END -STAGE RENAL DISEASE

End-stage renal disease occurs when 90% of the nephrons are lost. Patients at this stage experience chronic and persistent

abnormal kidney function.

Hopper P.D., Williams, L.S.; Understanding Medical Surgical Nursing 3 rd edition

Kidney or renal end-stage disease is

defined

as

a

point at which

kidney is

so badly damaged or scarred that dialysis or

transplantation is required for patient survival.

Mosby’s Pocket Dictionary of Medicine, Nursing & Health Professions 5 th edition

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During this stage, renal function is less than 10% to 15% of normal; all renal functions are severely decreased; and homeostasis is

significantly altered.

HYDRONEPHROSIS

Ray A. Hargrove-Huttel; Medical Surgical Nursing

Hypdronephrosis is the abnormal dilation of kidneys caused by obstruction of urine flow.

Hopper P.D., Williams, L.S. ; Understanding Medical Surgical Nursing 3 rd edition

Hydronephrosis develops when urinary obstructions block the outflow of the kidneys. Hydronephrosis may be gradual, partial or

intermittent.

Kowalski, M.T., Rosdahl, C.B.;Basic Nursing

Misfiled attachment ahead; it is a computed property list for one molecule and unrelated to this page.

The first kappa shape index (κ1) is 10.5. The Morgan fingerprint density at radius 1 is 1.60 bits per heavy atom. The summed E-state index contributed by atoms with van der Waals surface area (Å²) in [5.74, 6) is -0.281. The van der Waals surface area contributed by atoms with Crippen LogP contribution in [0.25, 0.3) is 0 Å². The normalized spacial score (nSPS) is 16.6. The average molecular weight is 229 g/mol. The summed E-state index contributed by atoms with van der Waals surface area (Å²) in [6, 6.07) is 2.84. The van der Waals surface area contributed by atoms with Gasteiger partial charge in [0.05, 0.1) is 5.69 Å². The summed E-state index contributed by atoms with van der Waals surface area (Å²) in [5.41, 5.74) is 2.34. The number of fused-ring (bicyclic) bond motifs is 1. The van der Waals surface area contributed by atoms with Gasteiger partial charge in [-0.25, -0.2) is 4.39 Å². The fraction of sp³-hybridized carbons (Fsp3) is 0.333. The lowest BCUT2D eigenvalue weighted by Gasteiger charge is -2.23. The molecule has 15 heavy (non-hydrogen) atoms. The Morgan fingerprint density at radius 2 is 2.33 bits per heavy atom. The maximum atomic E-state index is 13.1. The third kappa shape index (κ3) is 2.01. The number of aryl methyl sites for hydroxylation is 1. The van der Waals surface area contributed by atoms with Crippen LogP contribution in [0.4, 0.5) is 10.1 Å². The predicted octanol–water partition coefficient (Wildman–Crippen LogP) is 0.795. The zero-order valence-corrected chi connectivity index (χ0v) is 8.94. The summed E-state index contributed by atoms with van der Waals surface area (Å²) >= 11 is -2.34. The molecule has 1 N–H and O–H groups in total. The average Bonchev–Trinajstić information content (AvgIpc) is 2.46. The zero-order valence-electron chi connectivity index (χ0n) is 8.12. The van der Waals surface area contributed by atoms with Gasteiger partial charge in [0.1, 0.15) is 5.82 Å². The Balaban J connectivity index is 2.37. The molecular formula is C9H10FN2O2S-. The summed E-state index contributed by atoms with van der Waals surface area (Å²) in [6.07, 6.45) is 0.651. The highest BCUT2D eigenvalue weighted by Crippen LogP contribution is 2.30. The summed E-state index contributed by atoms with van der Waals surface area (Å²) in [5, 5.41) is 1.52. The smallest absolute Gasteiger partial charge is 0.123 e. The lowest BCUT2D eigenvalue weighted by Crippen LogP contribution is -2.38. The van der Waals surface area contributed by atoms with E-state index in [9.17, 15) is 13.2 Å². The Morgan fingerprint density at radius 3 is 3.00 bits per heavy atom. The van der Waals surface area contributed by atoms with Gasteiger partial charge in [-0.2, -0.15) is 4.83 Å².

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Enlargement of kidney resulting from urine accumulation in the upper urinary tract caused by a blockage of the urinary tract.

DIABETES MELLITUS

Digiulio, M., Keogh, J., Jackson,D.; Medical-Surgical Nursing Demystified

Diabetes mellitus is a group of metabolic diseases in which defects in insulin secretion or action result in high blood sugar level.

Hopper P.D., Williams, L.S. ; Understanding Medical Surgical Nursing 3 rd edition

Diabetes mellitus is a group of metabolic diseases characterized by hyperglycemia resulting from defects in insulin secretion,

insulin action, or both (The American Diabetes Association, 1997). Type II DM is formerly known as Non-insulin Dependent Diabetes

Mellitus. Type 2 diabetes usually occurs at any age but most cases occur after age 30. More than 80% of the clients are overweight and do